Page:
Monday, May 13, 2013

Suffolk Sunrise 2013 - My ride report

After staying up late the night before to fit mudguards to my road bike (because according to the Met Office even Noah would have gone for his tools if he saw the type of rain we were promised) I enjoyed at least five hours sleep before getting up to head off to to Brandeston Hall for the start of this year's Suffolk Sunrise sportive.

I don't mean to make it sound like I'm experienced at these sort of rides, in fact I've only ridden over 100 miles once before in my life and it cobbled up my innards and outers for a few days afterwards.  But at the start of the year I decided that I needed goals to help keep me excited about cycling through  the grim Hoth-like winter we were gritting our grits through at the time, and as I enjoy going weeeeee on a bicycle a 100 mile Sportive seemed like a reasonable goal.

In view of the fact I'm generally better off too cold than too hot I wore bibshorts, a longsleeve base layer and my rather fetching shortsleeve Adnams cycle jersey.  As I stood in line at 6.15am with many other riders waiting to register I appeared to be the only cove not in long bibs, thermal top, neck gator and wooly hat.  I tried my best not to let the side down by shivering, but I decided to let the shivers happen in the hope that the involuntary muscular activity would act as a pre-ride warm up.

Before being unleashed on the highways we were given advice and wished well, and then set free in groups of twenty.  I started the ride with a couple of friends (Jon and Simon) who like me were both embarking on their first sportive.

Over the next hundred miles I really pushed myself hard, and apart from far too long spent eating at the rest stops I kept myself spinning as close to the edge of my ability as I could without cramping.  Somehow, and I mean this with the utmost respect for Jon and Simon, it didn't seem to matter how hard I pushed they were always miles ahead of me!

I spent the final twenty five miles pushing forward by sort of leapfrogging the groups I found ahead of me.   Just before Framlingham this method was starting to take it's toll but I felt proud of myself for giving this ride everything I had.  Then up ahead I spotted someone mid-group spinning their legs like they rode so many miles every day.  I gave myself a shove and when I caught up it was none other than Jon!  A said a few genially-expletive words when I caught up, mostly to enquire how he managed to be so far ahead in the field, but he just laughed and kept on spinning his pins.

The last few miles weren't much fun physically; my legs were fine but the lovely food I gorged on at the lunch stop had churned into a giant cannonball in my gut.  But I did it.  I did it.

My bike GPS crapped out at the 85 mile mark so I don't know exactly what my moving average was, but sums done to remove the time I spent scoffing at the food stops puts me at about the 18.2mph mark (thanks to Jon for working that out!).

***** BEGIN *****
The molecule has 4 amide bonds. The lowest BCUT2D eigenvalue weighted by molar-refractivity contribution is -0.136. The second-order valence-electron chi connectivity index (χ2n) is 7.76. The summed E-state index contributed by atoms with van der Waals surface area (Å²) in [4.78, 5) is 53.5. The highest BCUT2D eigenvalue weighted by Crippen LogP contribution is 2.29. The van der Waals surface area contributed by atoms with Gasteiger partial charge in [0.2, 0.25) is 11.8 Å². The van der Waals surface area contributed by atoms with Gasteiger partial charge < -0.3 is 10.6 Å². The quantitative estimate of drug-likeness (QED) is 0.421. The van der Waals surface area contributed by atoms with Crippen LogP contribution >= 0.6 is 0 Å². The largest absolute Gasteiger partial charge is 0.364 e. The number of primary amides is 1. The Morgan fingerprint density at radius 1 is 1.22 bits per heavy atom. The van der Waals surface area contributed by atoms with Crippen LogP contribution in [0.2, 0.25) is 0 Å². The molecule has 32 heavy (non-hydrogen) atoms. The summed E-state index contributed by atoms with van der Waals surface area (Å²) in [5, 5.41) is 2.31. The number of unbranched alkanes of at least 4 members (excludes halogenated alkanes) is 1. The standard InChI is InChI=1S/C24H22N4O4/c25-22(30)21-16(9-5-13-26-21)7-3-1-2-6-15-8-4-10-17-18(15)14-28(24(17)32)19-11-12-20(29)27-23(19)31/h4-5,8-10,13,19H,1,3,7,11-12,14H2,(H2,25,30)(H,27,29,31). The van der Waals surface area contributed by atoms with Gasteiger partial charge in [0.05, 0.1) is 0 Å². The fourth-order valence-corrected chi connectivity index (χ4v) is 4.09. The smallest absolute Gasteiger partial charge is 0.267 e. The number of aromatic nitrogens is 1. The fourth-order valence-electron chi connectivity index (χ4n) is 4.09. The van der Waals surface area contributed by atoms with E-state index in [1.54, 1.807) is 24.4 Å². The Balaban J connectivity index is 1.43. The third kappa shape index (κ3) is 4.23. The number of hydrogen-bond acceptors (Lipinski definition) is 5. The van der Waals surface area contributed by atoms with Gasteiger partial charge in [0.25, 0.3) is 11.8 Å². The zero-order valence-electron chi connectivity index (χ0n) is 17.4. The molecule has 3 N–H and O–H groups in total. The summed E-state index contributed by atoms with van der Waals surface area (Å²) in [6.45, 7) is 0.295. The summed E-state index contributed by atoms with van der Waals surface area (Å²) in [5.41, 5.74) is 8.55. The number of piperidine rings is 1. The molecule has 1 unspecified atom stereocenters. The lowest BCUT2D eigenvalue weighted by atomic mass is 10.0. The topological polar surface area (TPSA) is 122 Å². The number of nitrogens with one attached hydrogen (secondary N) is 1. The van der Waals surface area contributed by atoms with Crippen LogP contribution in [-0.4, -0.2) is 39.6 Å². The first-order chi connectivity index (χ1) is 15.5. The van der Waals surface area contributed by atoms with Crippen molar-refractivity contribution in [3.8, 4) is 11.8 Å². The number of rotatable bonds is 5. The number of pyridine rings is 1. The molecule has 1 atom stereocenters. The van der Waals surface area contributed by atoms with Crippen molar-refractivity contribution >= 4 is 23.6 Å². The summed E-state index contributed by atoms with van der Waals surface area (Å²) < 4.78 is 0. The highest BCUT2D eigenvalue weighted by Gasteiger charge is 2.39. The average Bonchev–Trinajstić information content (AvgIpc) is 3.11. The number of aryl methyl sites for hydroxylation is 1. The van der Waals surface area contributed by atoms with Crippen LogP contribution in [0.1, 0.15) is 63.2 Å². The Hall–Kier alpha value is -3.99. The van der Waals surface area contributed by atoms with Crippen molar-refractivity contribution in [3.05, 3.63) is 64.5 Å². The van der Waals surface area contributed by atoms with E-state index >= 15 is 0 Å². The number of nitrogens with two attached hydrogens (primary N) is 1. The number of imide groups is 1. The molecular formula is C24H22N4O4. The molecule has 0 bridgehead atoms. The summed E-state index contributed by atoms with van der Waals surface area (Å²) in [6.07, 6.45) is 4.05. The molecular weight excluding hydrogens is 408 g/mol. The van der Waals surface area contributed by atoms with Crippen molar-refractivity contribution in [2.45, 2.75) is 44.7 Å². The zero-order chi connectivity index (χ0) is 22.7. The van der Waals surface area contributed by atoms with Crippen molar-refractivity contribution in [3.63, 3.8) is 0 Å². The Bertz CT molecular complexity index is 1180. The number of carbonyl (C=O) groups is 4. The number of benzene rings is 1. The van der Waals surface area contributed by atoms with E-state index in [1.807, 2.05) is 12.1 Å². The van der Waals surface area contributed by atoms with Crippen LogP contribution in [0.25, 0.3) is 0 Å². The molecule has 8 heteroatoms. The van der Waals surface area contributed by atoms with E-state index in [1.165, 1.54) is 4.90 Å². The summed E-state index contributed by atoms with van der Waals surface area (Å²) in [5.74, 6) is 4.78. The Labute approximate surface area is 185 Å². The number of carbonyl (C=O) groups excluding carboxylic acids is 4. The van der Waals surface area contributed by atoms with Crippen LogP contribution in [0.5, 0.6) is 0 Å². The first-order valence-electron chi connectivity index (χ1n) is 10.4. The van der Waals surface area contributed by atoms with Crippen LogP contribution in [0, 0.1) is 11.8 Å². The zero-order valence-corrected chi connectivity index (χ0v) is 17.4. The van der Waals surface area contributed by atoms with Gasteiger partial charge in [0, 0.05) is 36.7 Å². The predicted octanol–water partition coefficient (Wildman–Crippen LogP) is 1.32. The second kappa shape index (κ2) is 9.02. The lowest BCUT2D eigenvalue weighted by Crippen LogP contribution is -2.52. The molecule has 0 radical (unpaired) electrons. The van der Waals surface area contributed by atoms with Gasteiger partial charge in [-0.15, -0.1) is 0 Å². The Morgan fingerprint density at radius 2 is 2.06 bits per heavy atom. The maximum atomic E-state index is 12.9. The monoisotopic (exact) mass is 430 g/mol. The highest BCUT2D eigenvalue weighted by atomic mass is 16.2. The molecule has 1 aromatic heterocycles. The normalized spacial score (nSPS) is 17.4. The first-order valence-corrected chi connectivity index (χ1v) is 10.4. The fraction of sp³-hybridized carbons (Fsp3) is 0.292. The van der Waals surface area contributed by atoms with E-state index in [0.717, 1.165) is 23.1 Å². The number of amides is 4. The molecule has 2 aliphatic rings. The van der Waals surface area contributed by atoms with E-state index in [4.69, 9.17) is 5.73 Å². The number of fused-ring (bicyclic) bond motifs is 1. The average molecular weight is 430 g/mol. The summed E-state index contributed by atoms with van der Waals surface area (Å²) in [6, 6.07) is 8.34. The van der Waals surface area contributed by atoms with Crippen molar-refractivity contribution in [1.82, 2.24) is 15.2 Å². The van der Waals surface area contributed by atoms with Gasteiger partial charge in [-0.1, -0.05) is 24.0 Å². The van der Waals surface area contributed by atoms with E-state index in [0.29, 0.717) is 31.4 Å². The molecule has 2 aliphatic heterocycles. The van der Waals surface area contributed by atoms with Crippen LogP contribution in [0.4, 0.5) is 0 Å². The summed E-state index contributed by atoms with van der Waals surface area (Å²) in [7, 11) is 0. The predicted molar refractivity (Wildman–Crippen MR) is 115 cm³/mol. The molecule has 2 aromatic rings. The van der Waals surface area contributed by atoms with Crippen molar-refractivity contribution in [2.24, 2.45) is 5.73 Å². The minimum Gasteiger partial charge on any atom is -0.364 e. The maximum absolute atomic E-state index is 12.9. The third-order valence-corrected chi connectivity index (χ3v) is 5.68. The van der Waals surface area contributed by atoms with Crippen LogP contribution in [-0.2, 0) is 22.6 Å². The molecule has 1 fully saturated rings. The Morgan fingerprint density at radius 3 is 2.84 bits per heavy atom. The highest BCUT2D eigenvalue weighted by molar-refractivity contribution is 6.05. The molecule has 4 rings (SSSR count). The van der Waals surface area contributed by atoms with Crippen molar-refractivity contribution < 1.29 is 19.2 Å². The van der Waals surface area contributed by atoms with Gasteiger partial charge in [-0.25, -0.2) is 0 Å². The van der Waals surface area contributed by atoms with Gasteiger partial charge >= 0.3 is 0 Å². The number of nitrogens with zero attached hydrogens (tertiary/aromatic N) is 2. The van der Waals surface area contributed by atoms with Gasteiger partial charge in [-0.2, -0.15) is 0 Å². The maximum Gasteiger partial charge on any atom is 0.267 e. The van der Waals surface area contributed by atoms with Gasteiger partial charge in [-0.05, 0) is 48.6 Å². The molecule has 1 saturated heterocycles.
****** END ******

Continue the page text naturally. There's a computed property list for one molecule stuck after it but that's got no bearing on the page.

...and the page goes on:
I've tasted Sportive events now, and I want MORE!

You can still sponsor me by going here -

P.S Special mention goes to my mate Simon who go THREE punctures and a tyre failure and yet still rode the full 102 miles - nice one!

Monday, May 06, 2013

How to fit modern style oversize handlebars to a threaded quill type headset

I've recently been posting about a singlespeed bike conversion I've just completed, but I thought it might be worth me making a blog post just about fitting the handlebars, mostly because they caused me to expend the most brain power!

The problem I had was that I wanted to use the forks that came with a vintage frame I bought with the modern handlebars I already had.  So I fitted the forks using the correct threaded headset with no issue, but modern handlebars and stems fit a different way to the old threaded forks. In basic terms the steerer on old threaded forks is much shorter than modern forks - on modern forks the handlebar stem bolts to the top bit of the forks (known as the steerer).

How to fit a threadless stem and handlebars to threaded forks.

First of all you'll need to buy a quill stem adapter like the one shown in the photo below:
Slide the adapter into the top of the threaded forks and use the hex bolt on the top to fix the adapter into the 'steerer' of the forks.

When you measure the adapter diameter compared to the internal diameter of your handlebar stem you might notice there's a bit of a gap (see below).  Apparently this is normal.

ID (internal diameter) of my stem

OD (outside diameter) of the top of the quill stem adapter

You can buy shims to bridge to the gap, and to be honest I reckon that's probably the best way forward, but if I didn't finish this bike build today I wouldn't be able to cycle to work tomorrow, so I made a shim by carefully cutting open an empty beer can.  The inside of the can appeared to be coated so I roughed it up by rubbing in on the old stone steps by my back door.